Joining bandleader and organist Chester Thompson were drummer Raymond Pounds, saxophonist Rudolph Johnson and trombonist Al Hall. Producing the album was label cofounder Gene Russell. Just like all of the Black Jazz Records’ sessions the album was recorded quickly and released late in 1971.
By then, the cofounders had already organised a promotional tour to introduce Black Jazz Records’ releases to a wider audience.
In September 1971, Gene Russell and his Ray Lawrence who was his marketing consultant toured America giving interviews to newspaper journalists and featured on radio and newspaper where they showcased Black Jazz Records and its artists. This resulted in valuable publicity for the label.
Despite this, Powerhouse wasn’t a hugely successful album. It was well received by critics upon its release but sadly, Chester Thompson’s debut album wasn’t the most successful album that Black Jazz Records released.
Powerhouse was one of the most underrated albums that Black Jazz Records released during the five years it was in business. It’s a mixture of bebop, funk, hard bop, jazz-funk and soul-jazz.
The album opens with Mr. T which swings from the get-go as the band play as one. Meanwhile, Chester Thompson’s Hammond organ takes the track in the direction of soul-jazz. Playing a starring role is saxophonist Rudolph Johnson. His playing is emotive before he passes the baton to trombonist Al Hall. He also plays his part in the sound and success of the track. As if inspired, the young bandleader who unleashes a breathtaking solo his fingers dancing across the keyboard during this marriage of soul-jazz and what’s best described as Nu Bebop
Classic jazz is reinvented for an early seventies’ audience on The Trip. Again, saxophonist Rudolph Johnson plays a leading role as it bobs and weaves above the arrangement as it’s is played with power, passion and control. Meanwhile, the rest of the band play supporting role. Later, trombonist Al Hall takes centrestage before it’s the turn of Chester Thompson as he plays with speed and confidence. Each member of the band seems to inspire the next who raises their game. However, it’s the saxophone and then the bandleader’s Big Burner that steal the show on this trip as it swings towards a crescendo.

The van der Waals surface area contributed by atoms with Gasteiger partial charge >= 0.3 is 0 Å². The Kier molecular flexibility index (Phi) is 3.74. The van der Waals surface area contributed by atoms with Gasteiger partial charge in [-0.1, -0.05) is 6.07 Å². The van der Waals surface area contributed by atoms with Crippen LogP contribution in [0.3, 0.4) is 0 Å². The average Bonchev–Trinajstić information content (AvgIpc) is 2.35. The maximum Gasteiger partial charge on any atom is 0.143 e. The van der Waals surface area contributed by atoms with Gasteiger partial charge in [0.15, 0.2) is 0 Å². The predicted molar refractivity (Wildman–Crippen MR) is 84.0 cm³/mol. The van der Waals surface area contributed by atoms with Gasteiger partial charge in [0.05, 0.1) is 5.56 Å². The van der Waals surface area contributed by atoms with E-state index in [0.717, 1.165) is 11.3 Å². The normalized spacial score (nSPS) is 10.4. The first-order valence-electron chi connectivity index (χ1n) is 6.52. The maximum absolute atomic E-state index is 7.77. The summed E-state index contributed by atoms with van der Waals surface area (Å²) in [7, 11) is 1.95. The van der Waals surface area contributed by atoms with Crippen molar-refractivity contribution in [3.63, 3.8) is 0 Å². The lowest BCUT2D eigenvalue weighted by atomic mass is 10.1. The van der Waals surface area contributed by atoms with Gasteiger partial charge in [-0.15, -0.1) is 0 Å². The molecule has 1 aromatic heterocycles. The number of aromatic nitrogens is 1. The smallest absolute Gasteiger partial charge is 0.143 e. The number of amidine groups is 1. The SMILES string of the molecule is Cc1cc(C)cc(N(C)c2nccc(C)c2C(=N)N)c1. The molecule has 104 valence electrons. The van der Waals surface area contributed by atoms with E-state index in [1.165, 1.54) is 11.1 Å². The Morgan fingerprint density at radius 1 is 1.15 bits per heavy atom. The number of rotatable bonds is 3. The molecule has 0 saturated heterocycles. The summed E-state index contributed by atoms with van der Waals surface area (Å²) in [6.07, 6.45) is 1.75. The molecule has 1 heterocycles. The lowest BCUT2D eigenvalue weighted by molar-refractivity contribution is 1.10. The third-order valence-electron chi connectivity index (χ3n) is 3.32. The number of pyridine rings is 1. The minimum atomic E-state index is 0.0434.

It’s all change on Weird Harold which is much funkier than previous tracks. The band locks into a groove and saxophonist Rudolph Johnson plays with a power and ferocity that’s reminiscent of Eddie Harris. He unleashes blistering bursts before Chester Thompson jabs and stabs at his keyboard as drums pound and drive this fusion of soul-jazz, funk and jazz-funk. It’s the highlight of the album.
Powerhouse closes with the title-track. It’s a mid-tempo track with the sultriest of grooves. Black Jazz Records had high hopes for the track when they released it as a single. Sadly, it was the one that got away for Chester Thompson.
When Chester Thompson released Powerhouse it was the sixth release that Black Jazz Records had released during 1971. Just like the title-track, the album wasn’t a commercial success. Despite having a distribution network and a budget to promote the album it failed to find the audience it deserved.
This left the cofounders of Black Jazz Records and Chester Thompson wondering what went wrong? The young bandleader had led a band that combined bebop, funk, hard bop, jazz-funk and soul-jazz. It was album that combined the music of the past and the present. Chester Thompson was looking to the future. However, the future of jazz was fusion which he would soon embrace.
Maybe Powerhouse had been released on a label like Blue Note Records it might have been more successful and reached a wider audience? It was maybe a case of the wrong label for Chester Thompson’s debut album?
Fifty years year later, and Powerhouse which was once an underrated album is belatedly starting to find the new and wider audience that it deserves.